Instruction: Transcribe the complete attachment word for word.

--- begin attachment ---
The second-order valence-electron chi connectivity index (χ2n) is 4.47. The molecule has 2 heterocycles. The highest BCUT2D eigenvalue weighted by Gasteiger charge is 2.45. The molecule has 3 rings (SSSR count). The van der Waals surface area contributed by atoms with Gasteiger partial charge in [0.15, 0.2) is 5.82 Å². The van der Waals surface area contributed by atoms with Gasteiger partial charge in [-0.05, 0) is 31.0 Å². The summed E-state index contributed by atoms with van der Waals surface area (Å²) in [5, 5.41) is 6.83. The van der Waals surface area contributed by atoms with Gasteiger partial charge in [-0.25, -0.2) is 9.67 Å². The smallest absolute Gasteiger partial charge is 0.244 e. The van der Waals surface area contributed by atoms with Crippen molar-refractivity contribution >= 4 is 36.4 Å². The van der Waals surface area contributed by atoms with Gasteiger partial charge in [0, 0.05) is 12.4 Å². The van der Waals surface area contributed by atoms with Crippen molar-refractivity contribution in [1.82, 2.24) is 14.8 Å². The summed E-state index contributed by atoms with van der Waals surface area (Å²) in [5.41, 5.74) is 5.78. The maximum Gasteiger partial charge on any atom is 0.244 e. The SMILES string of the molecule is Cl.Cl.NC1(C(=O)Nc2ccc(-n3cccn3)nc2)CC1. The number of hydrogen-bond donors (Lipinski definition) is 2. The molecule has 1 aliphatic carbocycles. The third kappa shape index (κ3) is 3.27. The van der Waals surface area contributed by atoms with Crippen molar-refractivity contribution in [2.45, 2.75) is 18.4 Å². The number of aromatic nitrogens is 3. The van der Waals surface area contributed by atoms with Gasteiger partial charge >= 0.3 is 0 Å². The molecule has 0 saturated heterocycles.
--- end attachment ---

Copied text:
The second-order valence-electron chi connectivity index (χ2n) is 4.47. The molecule has 2 heterocycles. The highest BCUT2D eigenvalue weighted by Gasteiger charge is 2.45. The molecule has 3 rings (SSSR count). The van der Waals surface area contributed by atoms with Gasteiger partial charge in [0.15, 0.2) is 5.82 Å². The van der Waals surface area contributed by atoms with Gasteiger partial charge in [-0.05, 0) is 31.0 Å². The summed E-state index contributed by atoms with van der Waals surface area (Å²) in [5, 5.41) is 6.83. The van der Waals surface area contributed by atoms with Gasteiger partial charge in [-0.25, -0.2) is 9.67 Å². The smallest absolute Gasteiger partial charge is 0.244 e. The van der Waals surface area contributed by atoms with Crippen molar-refractivity contribution >= 4 is 36.4 Å². The van der Waals surface area contributed by atoms with Gasteiger partial charge in [0, 0.05) is 12.4 Å². The van der Waals surface area contributed by atoms with Crippen molar-refractivity contribution in [1.82, 2.24) is 14.8 Å². The summed E-state index contributed by atoms with van der Waals surface area (Å²) in [5.41, 5.74) is 5.78. The maximum Gasteiger partial charge on any atom is 0.244 e. The SMILES string of the molecule is Cl.Cl.NC1(C(=O)Nc2ccc(-n3cccn3)nc2)CC1. The number of hydrogen-bond donors (Lipinski definition) is 2. The molecule has 1 aliphatic carbocycles. The third kappa shape index (κ3) is 3.27. The van der Waals surface area contributed by atoms with Crippen molar-refractivity contribution in [2.45, 2.75) is 18.4 Å². The number of aromatic nitrogens is 3. The van der Waals surface area contributed by atoms with Gasteiger partial charge >= 0.3 is 0 Å². The molecule has 0 saturated heterocycles.